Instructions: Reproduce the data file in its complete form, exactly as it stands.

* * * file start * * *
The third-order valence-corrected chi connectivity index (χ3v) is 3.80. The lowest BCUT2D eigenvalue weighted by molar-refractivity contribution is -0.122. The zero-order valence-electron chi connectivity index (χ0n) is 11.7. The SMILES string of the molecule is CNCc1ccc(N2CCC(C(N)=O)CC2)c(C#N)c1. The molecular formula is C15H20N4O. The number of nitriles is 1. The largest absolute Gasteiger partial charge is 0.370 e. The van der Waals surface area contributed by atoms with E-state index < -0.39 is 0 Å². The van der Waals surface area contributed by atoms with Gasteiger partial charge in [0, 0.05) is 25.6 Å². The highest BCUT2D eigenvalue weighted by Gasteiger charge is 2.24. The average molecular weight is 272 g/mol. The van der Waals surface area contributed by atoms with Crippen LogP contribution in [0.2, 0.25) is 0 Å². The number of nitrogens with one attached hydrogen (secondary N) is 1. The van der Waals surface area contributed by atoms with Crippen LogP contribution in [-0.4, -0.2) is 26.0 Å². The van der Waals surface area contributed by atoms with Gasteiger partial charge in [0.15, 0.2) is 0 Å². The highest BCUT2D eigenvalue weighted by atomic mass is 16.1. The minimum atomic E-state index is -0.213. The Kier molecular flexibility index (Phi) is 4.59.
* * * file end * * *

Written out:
The third-order valence-corrected chi connectivity index (χ3v) is 3.80. The lowest BCUT2D eigenvalue weighted by molar-refractivity contribution is -0.122. The zero-order valence-electron chi connectivity index (χ0n) is 11.7. The SMILES string of the molecule is CNCc1ccc(N2CCC(C(N)=O)CC2)c(C#N)c1. The molecular formula is C15H20N4O. The number of nitriles is 1. The largest absolute Gasteiger partial charge is 0.370 e. The van der Waals surface area contributed by atoms with E-state index < -0.39 is 0 Å². The van der Waals surface area contributed by atoms with Gasteiger partial charge in [0, 0.05) is 25.6 Å². The highest BCUT2D eigenvalue weighted by Gasteiger charge is 2.24. The average molecular weight is 272 g/mol. The van der Waals surface area contributed by atoms with Crippen LogP contribution in [0.2, 0.25) is 0 Å². The number of nitrogens with one attached hydrogen (secondary N) is 1. The van der Waals surface area contributed by atoms with Crippen LogP contribution in [-0.4, -0.2) is 26.0 Å². The van der Waals surface area contributed by atoms with Gasteiger partial charge in [0.15, 0.2) is 0 Å². The highest BCUT2D eigenvalue weighted by atomic mass is 16.1. The minimum atomic E-state index is -0.213. The Kier molecular flexibility index (Phi) is 4.59.